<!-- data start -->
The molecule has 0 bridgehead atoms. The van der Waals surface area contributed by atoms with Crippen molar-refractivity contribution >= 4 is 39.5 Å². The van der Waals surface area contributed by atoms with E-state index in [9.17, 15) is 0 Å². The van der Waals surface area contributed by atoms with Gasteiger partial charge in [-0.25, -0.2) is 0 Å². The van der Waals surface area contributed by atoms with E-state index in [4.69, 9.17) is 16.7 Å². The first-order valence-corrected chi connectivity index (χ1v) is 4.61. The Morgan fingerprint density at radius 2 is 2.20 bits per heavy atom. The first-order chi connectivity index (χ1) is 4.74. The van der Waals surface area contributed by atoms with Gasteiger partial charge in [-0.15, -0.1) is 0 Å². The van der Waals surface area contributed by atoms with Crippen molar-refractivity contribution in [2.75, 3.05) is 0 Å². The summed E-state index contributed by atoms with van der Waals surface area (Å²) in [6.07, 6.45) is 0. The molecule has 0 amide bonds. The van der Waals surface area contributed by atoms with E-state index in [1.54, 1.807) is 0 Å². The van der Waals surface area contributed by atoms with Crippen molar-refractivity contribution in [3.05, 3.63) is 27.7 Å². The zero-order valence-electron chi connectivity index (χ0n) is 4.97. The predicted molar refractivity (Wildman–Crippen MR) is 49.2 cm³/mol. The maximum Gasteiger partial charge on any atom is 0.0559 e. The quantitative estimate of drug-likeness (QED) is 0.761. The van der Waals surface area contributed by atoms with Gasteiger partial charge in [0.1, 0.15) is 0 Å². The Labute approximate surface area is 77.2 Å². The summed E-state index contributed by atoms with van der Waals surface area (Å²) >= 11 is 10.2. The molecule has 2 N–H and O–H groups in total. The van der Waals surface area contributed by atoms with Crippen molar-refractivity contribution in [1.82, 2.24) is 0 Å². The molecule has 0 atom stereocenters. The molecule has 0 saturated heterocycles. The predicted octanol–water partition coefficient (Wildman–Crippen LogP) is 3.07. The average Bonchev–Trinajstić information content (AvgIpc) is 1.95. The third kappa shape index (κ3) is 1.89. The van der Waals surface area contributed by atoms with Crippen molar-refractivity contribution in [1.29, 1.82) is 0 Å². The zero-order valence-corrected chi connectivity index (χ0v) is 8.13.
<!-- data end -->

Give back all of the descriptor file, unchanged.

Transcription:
The molecule has 0 bridgehead atoms. The van der Waals surface area contributed by atoms with Crippen molar-refractivity contribution >= 4 is 39.5 Å². The van der Waals surface area contributed by atoms with E-state index in [9.17, 15) is 0 Å². The van der Waals surface area contributed by atoms with Gasteiger partial charge in [-0.25, -0.2) is 0 Å². The van der Waals surface area contributed by atoms with E-state index in [4.69, 9.17) is 16.7 Å². The first-order valence-corrected chi connectivity index (χ1v) is 4.61. The Morgan fingerprint density at radius 2 is 2.20 bits per heavy atom. The first-order chi connectivity index (χ1) is 4.74. The van der Waals surface area contributed by atoms with Gasteiger partial charge in [-0.15, -0.1) is 0 Å². The van der Waals surface area contributed by atoms with Crippen molar-refractivity contribution in [2.75, 3.05) is 0 Å². The summed E-state index contributed by atoms with van der Waals surface area (Å²) in [6.07, 6.45) is 0. The molecule has 0 amide bonds. The van der Waals surface area contributed by atoms with E-state index in [1.54, 1.807) is 0 Å². The van der Waals surface area contributed by atoms with Crippen molar-refractivity contribution in [3.05, 3.63) is 27.7 Å². The zero-order valence-electron chi connectivity index (χ0n) is 4.97. The predicted molar refractivity (Wildman–Crippen MR) is 49.2 cm³/mol. The maximum Gasteiger partial charge on any atom is 0.0559 e. The quantitative estimate of drug-likeness (QED) is 0.761. The van der Waals surface area contributed by atoms with Gasteiger partial charge in [0.1, 0.15) is 0 Å². The Labute approximate surface area is 77.2 Å². The summed E-state index contributed by atoms with van der Waals surface area (Å²) >= 11 is 10.2. The molecule has 2 N–H and O–H groups in total. The van der Waals surface area contributed by atoms with Crippen molar-refractivity contribution in [1.82, 2.24) is 0 Å². The molecule has 0 atom stereocenters. The molecule has 0 saturated heterocycles. The predicted octanol–water partition coefficient (Wildman–Crippen LogP) is 3.07. The average Bonchev–Trinajstić information content (AvgIpc) is 1.95. The third kappa shape index (κ3) is 1.89. The van der Waals surface area contributed by atoms with Crippen molar-refractivity contribution in [1.29, 1.82) is 0 Å². The zero-order valence-corrected chi connectivity index (χ0v) is 8.13.